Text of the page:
Abstract Painting & Digital Art 1974-2004

Canadian abstract artist located in Victoria British Columbia.

Work in acrylics,oils,constructed abstract art and digital media.

Individual works can be supplied either on canvas or on archival paper.


Prices on request.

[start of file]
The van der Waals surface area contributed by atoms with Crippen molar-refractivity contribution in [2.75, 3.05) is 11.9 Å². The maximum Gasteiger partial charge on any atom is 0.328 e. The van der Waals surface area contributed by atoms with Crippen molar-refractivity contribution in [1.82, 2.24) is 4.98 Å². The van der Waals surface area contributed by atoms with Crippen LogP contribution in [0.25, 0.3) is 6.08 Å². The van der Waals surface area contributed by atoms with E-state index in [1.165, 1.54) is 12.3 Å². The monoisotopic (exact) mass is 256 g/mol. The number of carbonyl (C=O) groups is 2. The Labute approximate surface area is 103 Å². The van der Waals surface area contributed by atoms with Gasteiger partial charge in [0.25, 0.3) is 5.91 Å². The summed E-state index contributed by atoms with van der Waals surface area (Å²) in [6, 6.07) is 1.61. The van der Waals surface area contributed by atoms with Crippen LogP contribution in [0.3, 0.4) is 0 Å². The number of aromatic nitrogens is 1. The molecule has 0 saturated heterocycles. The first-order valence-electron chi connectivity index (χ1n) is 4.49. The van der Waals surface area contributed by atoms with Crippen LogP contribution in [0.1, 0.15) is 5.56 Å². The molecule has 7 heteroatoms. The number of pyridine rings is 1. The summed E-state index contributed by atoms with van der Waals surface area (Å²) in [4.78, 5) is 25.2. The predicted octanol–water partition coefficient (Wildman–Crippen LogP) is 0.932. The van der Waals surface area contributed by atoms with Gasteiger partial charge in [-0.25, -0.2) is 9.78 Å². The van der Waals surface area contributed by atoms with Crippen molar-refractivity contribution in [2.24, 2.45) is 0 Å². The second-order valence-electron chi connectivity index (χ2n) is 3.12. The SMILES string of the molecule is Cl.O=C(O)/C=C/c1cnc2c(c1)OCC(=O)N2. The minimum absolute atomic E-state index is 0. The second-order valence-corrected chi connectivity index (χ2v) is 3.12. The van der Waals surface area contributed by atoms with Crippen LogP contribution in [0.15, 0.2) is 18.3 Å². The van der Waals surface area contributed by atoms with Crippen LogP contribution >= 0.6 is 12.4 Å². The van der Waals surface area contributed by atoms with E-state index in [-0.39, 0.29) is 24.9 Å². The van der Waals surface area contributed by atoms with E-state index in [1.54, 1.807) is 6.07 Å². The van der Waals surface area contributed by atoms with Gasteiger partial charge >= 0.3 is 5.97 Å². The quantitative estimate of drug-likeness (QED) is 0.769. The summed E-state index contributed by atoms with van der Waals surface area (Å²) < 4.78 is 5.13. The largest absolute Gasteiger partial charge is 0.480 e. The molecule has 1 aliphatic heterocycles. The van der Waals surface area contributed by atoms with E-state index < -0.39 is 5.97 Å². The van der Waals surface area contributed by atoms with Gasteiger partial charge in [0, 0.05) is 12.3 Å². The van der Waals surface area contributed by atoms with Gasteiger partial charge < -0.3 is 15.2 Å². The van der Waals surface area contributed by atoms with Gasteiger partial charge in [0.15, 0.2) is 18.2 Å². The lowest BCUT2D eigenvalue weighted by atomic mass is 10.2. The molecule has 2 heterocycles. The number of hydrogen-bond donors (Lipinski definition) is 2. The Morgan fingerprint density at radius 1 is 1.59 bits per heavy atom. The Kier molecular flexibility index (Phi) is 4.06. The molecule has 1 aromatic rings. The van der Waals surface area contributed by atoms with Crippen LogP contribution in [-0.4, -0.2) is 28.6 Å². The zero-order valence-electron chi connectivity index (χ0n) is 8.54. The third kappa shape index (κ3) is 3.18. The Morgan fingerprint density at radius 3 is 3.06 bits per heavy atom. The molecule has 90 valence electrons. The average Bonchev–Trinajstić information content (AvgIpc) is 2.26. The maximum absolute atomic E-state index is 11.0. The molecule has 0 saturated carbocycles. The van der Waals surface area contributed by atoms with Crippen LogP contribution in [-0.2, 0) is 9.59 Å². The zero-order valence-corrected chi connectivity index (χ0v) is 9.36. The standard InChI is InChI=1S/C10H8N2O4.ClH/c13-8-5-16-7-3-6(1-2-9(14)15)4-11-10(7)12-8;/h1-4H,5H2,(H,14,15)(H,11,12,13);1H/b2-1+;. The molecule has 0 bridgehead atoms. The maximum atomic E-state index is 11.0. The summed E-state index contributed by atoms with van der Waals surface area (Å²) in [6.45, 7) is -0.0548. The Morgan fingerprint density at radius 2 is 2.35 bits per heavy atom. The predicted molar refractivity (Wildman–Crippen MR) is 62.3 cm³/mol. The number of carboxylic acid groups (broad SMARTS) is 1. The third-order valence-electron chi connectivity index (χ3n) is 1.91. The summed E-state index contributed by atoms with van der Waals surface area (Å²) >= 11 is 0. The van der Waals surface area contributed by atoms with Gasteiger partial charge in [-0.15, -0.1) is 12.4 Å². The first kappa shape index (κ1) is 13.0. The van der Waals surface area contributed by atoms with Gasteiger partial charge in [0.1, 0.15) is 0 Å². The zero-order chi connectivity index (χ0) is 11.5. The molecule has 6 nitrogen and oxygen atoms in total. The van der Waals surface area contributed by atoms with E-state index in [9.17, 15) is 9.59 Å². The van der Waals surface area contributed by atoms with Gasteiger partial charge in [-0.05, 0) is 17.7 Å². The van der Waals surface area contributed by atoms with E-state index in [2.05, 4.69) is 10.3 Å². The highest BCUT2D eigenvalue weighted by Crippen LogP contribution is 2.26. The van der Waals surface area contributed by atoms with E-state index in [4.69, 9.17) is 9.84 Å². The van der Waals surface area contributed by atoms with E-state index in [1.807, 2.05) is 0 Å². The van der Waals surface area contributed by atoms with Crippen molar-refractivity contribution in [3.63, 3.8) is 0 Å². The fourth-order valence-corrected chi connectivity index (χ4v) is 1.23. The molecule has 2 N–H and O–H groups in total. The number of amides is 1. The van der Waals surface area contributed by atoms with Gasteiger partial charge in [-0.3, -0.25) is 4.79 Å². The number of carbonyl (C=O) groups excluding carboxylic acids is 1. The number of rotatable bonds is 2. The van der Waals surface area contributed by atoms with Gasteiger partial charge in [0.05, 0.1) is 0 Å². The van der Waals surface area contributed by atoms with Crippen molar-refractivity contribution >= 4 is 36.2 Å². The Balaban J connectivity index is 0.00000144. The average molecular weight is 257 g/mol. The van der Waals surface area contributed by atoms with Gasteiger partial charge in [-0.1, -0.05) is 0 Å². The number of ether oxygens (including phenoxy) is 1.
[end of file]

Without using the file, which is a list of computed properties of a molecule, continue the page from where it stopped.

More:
When I began to work with computers, I wanted to prove to myself that I could use digital technology to produce images that were aesthetically analogous to my acrylic painting. My first explorations took place when doing research into new media technologies at New York University in 1984. Over a period of six months I produced both still images and animations using the then available computer technology and software. In the last decade, computers and software have become increasingly accessible and sophisticated, and today they have immense creative potential. Features of digital technology that I find especially intriguing include: 1) The ability to seamlessly combine in one-work images derived from a combination of sources. In the resultant images, one finds the distinctions between photography, film, painting etc. break down to the point that the definition of what the image is‚is continually in question. 2) Creating new context through the use of collage technique questions the conceptual boundaries between the original and the copy. Clearly, this process is a continuation of an aesthetic tradition having its origins in the work of the Cubists, Dadaists, and Surrealists almost one hundred years ago. The introduction of digital technology has given life to an old agenda. 3) The ability of digital technologies to seamlessly reconstruct photographic realities also questions the definition of authenticity of the photographic image in both representation and aesthetic. In the work I have chosen to display, I wish to address issues around the conceptual framing of photographic elements and non-objective elements‚ combining both to blur the definition of each source image and the resultant composite. Also, within this very limited display, I incorporate images produced by random generation. Again, the use of controlled randomness was seen in the work of Dada artists as well the work of Marcel Duchamp, John Cage (music) and Nam June Paik (video) The American digital artist Graham Weinbren, has stated that the digital revolution is a revolution of random access‚ the work being the result of the re-shuffling of the media elements in infinite combinations. This new digital synthesis presents unique opportunities.